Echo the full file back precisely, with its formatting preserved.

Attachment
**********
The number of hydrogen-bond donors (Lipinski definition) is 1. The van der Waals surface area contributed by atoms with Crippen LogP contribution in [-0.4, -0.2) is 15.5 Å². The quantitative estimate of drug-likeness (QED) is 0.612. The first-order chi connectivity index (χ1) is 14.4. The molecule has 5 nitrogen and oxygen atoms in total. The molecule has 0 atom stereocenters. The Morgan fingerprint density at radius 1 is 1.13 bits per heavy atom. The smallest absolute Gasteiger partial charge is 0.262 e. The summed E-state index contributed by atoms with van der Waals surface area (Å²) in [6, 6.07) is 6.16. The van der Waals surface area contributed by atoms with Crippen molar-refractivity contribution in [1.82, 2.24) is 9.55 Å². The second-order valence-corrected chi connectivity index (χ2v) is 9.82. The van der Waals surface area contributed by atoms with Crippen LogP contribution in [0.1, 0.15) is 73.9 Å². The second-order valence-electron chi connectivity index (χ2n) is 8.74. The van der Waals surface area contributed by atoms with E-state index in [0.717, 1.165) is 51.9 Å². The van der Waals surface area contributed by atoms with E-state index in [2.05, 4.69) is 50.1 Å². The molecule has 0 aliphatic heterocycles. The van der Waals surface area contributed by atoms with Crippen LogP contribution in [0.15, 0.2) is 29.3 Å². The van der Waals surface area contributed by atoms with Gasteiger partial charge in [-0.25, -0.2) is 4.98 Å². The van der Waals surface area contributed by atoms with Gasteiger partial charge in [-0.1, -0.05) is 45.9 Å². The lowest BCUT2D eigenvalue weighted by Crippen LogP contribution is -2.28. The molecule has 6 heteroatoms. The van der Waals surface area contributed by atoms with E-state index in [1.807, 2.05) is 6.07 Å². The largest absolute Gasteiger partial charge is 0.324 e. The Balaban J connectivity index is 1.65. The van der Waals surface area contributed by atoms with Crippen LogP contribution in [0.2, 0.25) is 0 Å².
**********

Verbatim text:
The number of hydrogen-bond donors (Lipinski definition) is 1. The van der Waals surface area contributed by atoms with Crippen LogP contribution in [-0.4, -0.2) is 15.5 Å². The quantitative estimate of drug-likeness (QED) is 0.612. The first-order chi connectivity index (χ1) is 14.4. The molecule has 5 nitrogen and oxygen atoms in total. The molecule has 0 atom stereocenters. The Morgan fingerprint density at radius 1 is 1.13 bits per heavy atom. The smallest absolute Gasteiger partial charge is 0.262 e. The summed E-state index contributed by atoms with van der Waals surface area (Å²) in [6, 6.07) is 6.16. The van der Waals surface area contributed by atoms with Crippen molar-refractivity contribution in [1.82, 2.24) is 9.55 Å². The second-order valence-corrected chi connectivity index (χ2v) is 9.82. The van der Waals surface area contributed by atoms with Crippen LogP contribution in [0.1, 0.15) is 73.9 Å². The second-order valence-electron chi connectivity index (χ2n) is 8.74. The van der Waals surface area contributed by atoms with E-state index in [0.717, 1.165) is 51.9 Å². The van der Waals surface area contributed by atoms with E-state index in [2.05, 4.69) is 50.1 Å². The molecule has 0 aliphatic heterocycles. The van der Waals surface area contributed by atoms with Crippen LogP contribution in [0.15, 0.2) is 29.3 Å². The van der Waals surface area contributed by atoms with Gasteiger partial charge in [-0.25, -0.2) is 4.98 Å². The van der Waals surface area contributed by atoms with Gasteiger partial charge in [-0.1, -0.05) is 45.9 Å². The lowest BCUT2D eigenvalue weighted by Crippen LogP contribution is -2.28. The molecule has 6 heteroatoms. The van der Waals surface area contributed by atoms with E-state index in [1.807, 2.05) is 6.07 Å². The largest absolute Gasteiger partial charge is 0.324 e. The Balaban J connectivity index is 1.65. The van der Waals surface area contributed by atoms with Crippen LogP contribution in [0.2, 0.25) is 0 Å².